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2022 - Elgin Community College Board approves student-drafted Land Acknowledgement Statement

Tags: Announcement
Published 12/21/2022
Elgin Community College

Elgin Community College

The Elgin Community College District 509 Board of Trustees approved the college’s first Indigenous Land Acknowledgment Statement at the Dec. 13, 2022, regular meeting. The statement was researched and drafted by students in Antonio Ramirez, PhD, professor of history’s new HIS-150, History of Native America, course.

“This is an important first step towards building more awareness of Indigenous people and issues, past and present, on ECC’s campus,” said Ramirez. “I believe that the students learned a lot through this process, and so did I.”

The official statement reads:

We acknowledge that Elgin Community College currently sits on the traditional homelands of Anishinaabe peoples, also known as the Three Fires Confederacy: the Ojibwe, Odawa, and Potawatomi. Many other Native peoples also lived on this land and in this region.

Forced removal and violence, including the 1804 Treaty of St. Louis and the 1829 Treaty of Prairie du Chien, made way for European settlements, which eventually included the land where our campus sits.

Native peoples have survived attempts to erase their culture, language, and heritage but continue to thrive on this land.

Elgin Community College commits to sharing this history and promises to help cultivate a bright future for Native peoples on campus and beyond.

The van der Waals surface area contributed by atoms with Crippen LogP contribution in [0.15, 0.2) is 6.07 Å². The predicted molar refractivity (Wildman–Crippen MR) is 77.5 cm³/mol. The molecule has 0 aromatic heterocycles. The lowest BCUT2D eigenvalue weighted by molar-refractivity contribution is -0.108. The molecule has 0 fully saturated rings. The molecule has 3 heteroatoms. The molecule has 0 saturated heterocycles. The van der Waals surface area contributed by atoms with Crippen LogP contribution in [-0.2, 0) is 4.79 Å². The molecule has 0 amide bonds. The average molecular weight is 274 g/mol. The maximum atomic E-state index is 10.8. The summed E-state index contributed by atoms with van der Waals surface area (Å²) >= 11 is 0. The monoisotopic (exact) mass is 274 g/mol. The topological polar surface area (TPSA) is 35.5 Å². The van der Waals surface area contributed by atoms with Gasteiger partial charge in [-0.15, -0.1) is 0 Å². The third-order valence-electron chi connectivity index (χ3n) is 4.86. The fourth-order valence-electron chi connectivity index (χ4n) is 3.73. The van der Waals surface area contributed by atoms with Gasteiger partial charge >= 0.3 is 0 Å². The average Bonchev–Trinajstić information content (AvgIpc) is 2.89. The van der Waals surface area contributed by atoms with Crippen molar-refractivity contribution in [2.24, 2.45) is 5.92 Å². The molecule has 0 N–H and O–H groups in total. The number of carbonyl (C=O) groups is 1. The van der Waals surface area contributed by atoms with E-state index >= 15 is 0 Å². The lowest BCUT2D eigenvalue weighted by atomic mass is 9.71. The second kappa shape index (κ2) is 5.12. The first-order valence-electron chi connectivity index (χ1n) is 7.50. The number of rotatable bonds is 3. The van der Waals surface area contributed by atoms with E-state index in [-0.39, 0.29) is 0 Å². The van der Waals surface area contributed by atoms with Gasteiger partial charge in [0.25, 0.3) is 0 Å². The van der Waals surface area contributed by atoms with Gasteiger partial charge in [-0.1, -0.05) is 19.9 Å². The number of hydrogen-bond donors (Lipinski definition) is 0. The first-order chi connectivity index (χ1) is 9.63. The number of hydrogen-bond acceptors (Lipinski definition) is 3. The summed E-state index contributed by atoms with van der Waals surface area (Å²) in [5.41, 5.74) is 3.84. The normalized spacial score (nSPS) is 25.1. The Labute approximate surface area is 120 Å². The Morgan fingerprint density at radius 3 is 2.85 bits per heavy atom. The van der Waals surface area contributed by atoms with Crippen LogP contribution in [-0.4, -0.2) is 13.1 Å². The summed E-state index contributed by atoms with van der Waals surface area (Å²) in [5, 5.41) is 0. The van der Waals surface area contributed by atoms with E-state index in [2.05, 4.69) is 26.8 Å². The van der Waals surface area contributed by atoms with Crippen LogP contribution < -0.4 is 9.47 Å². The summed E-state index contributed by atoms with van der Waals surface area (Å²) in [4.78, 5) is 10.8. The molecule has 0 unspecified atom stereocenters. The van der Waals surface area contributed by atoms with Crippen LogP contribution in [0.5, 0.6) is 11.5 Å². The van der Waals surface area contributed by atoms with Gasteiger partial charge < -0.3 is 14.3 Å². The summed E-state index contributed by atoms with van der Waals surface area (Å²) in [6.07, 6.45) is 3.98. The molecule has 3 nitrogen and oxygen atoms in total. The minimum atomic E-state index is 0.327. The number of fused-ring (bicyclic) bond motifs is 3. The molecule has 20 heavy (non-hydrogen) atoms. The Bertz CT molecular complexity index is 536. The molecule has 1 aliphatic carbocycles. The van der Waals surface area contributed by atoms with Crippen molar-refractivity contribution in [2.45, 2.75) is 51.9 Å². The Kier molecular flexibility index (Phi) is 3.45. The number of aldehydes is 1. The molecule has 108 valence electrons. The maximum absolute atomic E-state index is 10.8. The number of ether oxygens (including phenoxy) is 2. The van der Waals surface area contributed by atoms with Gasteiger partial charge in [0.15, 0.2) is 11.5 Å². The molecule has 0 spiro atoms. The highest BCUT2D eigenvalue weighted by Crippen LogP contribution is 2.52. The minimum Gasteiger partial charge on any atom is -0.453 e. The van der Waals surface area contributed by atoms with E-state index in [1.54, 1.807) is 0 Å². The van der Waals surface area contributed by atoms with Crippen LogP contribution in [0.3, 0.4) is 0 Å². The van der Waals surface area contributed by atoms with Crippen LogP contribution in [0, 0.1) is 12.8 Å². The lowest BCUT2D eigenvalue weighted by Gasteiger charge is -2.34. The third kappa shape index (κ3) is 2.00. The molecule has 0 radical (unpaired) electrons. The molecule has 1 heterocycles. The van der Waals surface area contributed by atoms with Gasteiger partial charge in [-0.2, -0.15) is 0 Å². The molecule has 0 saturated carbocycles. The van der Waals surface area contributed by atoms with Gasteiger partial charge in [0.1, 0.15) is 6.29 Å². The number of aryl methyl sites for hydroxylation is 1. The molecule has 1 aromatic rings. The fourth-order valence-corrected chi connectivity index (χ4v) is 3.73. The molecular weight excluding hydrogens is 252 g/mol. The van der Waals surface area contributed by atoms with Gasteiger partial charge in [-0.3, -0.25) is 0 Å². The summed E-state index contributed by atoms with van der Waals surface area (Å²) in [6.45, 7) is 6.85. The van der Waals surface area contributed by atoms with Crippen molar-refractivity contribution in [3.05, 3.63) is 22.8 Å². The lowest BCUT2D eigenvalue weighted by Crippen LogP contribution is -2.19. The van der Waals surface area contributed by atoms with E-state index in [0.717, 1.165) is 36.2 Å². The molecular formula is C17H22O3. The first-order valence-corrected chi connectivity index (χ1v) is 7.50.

Let this statement allow us to open our ears and sincerely listen to the voices of Native peoples. Let it be the beginning of a continuing, deep, and respectful relationship between ECC and Native peoples.

The students in Ramirez’s class engaged in discussions and field trips to local indigenous culture centers and events, learning about the history and current issues facing indigenous people, and working to draft and revise their statements based on these often tough conversations.

One student, Dario Bartucci, said, “It was important to understand the original inhabitants of the land we stand on; learning the history of who lived here has been eye-opening. I've lived my entire life in the same hunting/fishing grounds of the Sauk, where Black Hawk and many tribes had thrived. It's amazing ECC took the opportunity to share our land acknowledgment.”

Ramirez emphasized that “this is not the end of our work, this is just the beginning. A formal land acknowledgment sets the stage for future engagement with local indigenous groups and continuing to learn and grow as a campus community.”

The land acknowledgment will be posted to and read at campus events when appropriate.